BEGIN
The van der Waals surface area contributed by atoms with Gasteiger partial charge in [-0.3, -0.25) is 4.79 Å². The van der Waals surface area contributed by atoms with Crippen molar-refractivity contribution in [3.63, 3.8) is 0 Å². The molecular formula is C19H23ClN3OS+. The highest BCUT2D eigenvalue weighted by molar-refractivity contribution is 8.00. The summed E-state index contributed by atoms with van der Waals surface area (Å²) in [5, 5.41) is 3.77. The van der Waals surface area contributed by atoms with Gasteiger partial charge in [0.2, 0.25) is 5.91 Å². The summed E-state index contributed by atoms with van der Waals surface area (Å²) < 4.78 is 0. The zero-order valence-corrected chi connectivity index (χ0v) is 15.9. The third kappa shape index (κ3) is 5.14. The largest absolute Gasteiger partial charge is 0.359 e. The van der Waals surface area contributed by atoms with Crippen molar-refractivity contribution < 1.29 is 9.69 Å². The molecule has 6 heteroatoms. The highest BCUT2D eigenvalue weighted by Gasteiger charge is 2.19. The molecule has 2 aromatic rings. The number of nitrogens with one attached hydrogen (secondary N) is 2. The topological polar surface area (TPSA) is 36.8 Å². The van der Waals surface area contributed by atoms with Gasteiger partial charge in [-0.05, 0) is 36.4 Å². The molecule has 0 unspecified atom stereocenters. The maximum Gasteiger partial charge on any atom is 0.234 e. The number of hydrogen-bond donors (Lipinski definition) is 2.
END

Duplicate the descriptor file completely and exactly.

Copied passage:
The van der Waals surface area contributed by atoms with Gasteiger partial charge in [-0.3, -0.25) is 4.79 Å². The van der Waals surface area contributed by atoms with Crippen molar-refractivity contribution in [3.63, 3.8) is 0 Å². The molecular formula is C19H23ClN3OS+. The highest BCUT2D eigenvalue weighted by molar-refractivity contribution is 8.00. The summed E-state index contributed by atoms with van der Waals surface area (Å²) in [5, 5.41) is 3.77. The van der Waals surface area contributed by atoms with Gasteiger partial charge in [0.2, 0.25) is 5.91 Å². The summed E-state index contributed by atoms with van der Waals surface area (Å²) < 4.78 is 0. The zero-order valence-corrected chi connectivity index (χ0v) is 15.9. The third kappa shape index (κ3) is 5.14. The largest absolute Gasteiger partial charge is 0.359 e. The van der Waals surface area contributed by atoms with Crippen molar-refractivity contribution < 1.29 is 9.69 Å². The molecule has 6 heteroatoms. The highest BCUT2D eigenvalue weighted by Gasteiger charge is 2.19. The molecule has 2 aromatic rings. The number of nitrogens with one attached hydrogen (secondary N) is 2. The topological polar surface area (TPSA) is 36.8 Å². The van der Waals surface area contributed by atoms with Gasteiger partial charge in [-0.05, 0) is 36.4 Å². The molecule has 0 unspecified atom stereocenters. The maximum Gasteiger partial charge on any atom is 0.234 e. The number of hydrogen-bond donors (Lipinski definition) is 2.